• Automate moving 10-20% of your wages to a savings account
  • Use a round-up savings system – the idea is that all your purchases are rounded up and the difference is sent to the savings account. Did you just pay CAD5.49 for that latte? CAD6 is charged to your account – 5.49 for the latte and 0.51 is sent to your savings account. A CAD230 payment can be rounded up to CAD250, and the difference of CAD20 is sent to your savings
  • Automate moving smaller amounts of money to your savings account in regular intervals – CAD50 a week is not too much, but it will add up to CAD2,600 a year
  • Before getting your paycheck, check your existing balance in your checking account – and move that amount to the savings account as soon as you get your wage deposited

The money from your savings account can then be sent elsewhere for investment or larger purchases – but only if they will help you save in the long run.

Analyze Your Present Financial Condition

Not having the right money management plan can cost you a lot of money in the long run. Living paycheck to paycheck is the most expensive lifestyle, whatever your spending may be. You should carefully consider your current financial condition. Take the following into consideration:

  • Your total earned income – your wages
  • Your income from rental properties
  • Your income from interest rates
  • Your income from your investments
  • Any other form of income that you may receive
  • Your total expenditure
  • Your loans
  • Your credit
  • Your day-to-day expenditure
  • The money you spend going out
  • The money allocated to your bills, utilities, phone, cable, Internet, vacations, gift shopping, subscription services, clothes, toiletries and cosmetics, makeup, appointments, etc.
  • The money you spend on insurance, life insurance, healthcare, dental, etc.

To understand your financial situation to the last bit, we recommend you use Kakeibo – a Japanese money management strategy that inspires with its simplicity. With this, you do not need a money management app, just a single notepad that you record ALL your daily expenses into – down to the last Starbucks. Monthly and annually, add up all the expenses and divide them by categories – eating out, utilities, groceries, coffee, etc. are just some ideas on the categories you can list here.

Make a Financial Strategy

If you know how to manage your money as a student, you will also know how to manage it as an adult. If you have no financial goals and strategies, it is difficult for you will be able to save anything. What are you saving for, anyway? However, if you have a clear financial strategy, it is easy to see where your money will be going and you will be able to save more – as, now, your money has a purpose.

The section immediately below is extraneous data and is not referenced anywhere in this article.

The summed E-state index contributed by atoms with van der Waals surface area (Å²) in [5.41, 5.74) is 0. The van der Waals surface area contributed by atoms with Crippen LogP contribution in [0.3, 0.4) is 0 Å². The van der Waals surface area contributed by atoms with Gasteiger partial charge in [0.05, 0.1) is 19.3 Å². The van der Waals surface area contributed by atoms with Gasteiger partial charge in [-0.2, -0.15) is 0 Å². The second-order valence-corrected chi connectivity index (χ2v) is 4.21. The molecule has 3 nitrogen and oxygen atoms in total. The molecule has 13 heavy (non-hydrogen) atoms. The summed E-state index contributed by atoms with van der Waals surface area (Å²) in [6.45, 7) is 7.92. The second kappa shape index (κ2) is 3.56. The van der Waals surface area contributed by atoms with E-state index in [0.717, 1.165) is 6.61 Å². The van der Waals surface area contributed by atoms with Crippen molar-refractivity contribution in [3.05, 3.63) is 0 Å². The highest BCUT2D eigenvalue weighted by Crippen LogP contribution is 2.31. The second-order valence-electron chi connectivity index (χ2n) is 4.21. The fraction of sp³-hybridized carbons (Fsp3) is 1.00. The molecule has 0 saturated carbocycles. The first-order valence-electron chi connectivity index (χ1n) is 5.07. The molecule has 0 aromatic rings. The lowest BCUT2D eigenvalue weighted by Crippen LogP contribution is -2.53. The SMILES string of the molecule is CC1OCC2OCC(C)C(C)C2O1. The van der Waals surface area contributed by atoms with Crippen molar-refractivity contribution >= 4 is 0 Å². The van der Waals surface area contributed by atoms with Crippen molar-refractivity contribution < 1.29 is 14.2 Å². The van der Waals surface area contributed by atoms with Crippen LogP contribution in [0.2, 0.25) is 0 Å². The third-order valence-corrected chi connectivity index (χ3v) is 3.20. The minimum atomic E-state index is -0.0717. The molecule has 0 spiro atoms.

To do so, set some financial goals. See where you are in life and how you can improve your lifestyle without overpaying. For example, you may want a new car, but a new Tesla will help you cut down on your expenses. Having less money spent on fuel will help you reach your other financial goals much faster, and the effect is cumulative. When it comes to making the right choices, this can be very easy: if new insulation for your home can save 25% on your energy bills year after year, why would you put your money into the stock market where you can make around 10% a year?

However, insulating your home will help you save more every year and will help you invest more in the stock market. This way, you will be able to achieve more in less time, and you will be left with property of a higher worth than before the insulation. The same goes for even the smallest of tweaks around your home: although it may seem counterintuitive, you should spend money to save money, just be smart about how you spend it.

Set Realistic Financial Objectives

Setting financial objectives that are unrealistic is not a good way to be frugal with your money. Saving 50% of your income year after year is not impossible, but it will leave you strained and wanting to live (and spend) even the money you do not have. An important aspect of money management is knowing how to set realistic goals and objectives with your money.

For example, reducing your utility costs by 10% by the end of the year is easy to achieve: simply purchase a Google Nest. Putting aside 10% of your income is another one. Cutting back on subscription services and reducing costs by 30% is another example of a realistic goal. All combined, you can save thousands a year this way. Set milestones and reward yourself whenever you reach one or more of them. When it comes to reaching those 50% savings rates, this is much easier done incrementally than all at once.

Maintain Daily Contact With Your Finances

Daily contact with your finances is also important. This way, you will be able to track your progress towards your goals. This does not mean that you should keep complex spreadsheets on your coffee table, quite on the contrary, being aware of the money coming in and going out is going to be the best way to do so. This is where Kakeibo can help you. This will help you build good money management skills as you will be able to track your progress, quite literally, daily.